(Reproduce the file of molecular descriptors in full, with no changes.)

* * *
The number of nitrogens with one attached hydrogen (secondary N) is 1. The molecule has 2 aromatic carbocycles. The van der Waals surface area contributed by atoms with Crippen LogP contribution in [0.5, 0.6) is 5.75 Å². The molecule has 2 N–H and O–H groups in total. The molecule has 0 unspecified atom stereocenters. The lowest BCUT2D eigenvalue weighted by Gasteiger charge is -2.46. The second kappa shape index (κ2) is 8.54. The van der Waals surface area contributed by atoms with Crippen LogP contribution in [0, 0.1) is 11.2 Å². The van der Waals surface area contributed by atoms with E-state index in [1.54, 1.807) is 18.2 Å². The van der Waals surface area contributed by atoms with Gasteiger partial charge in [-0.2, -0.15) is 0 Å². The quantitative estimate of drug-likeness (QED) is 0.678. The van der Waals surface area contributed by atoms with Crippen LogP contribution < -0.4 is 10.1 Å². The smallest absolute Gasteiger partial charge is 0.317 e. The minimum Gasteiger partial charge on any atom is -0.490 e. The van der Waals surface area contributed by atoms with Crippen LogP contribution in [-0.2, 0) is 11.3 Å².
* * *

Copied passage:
The number of nitrogens with one attached hydrogen (secondary N) is 1. The molecule has 2 aromatic carbocycles. The van der Waals surface area contributed by atoms with Crippen LogP contribution in [0.5, 0.6) is 5.75 Å². The molecule has 2 N–H and O–H groups in total. The molecule has 0 unspecified atom stereocenters. The lowest BCUT2D eigenvalue weighted by Gasteiger charge is -2.46. The second kappa shape index (κ2) is 8.54. The van der Waals surface area contributed by atoms with Crippen LogP contribution in [0, 0.1) is 11.2 Å². The van der Waals surface area contributed by atoms with E-state index in [1.54, 1.807) is 18.2 Å². The van der Waals surface area contributed by atoms with Gasteiger partial charge in [-0.2, -0.15) is 0 Å². The quantitative estimate of drug-likeness (QED) is 0.678. The van der Waals surface area contributed by atoms with Crippen LogP contribution < -0.4 is 10.1 Å². The smallest absolute Gasteiger partial charge is 0.317 e. The minimum Gasteiger partial charge on any atom is -0.490 e. The van der Waals surface area contributed by atoms with Crippen LogP contribution in [-0.2, 0) is 11.3 Å².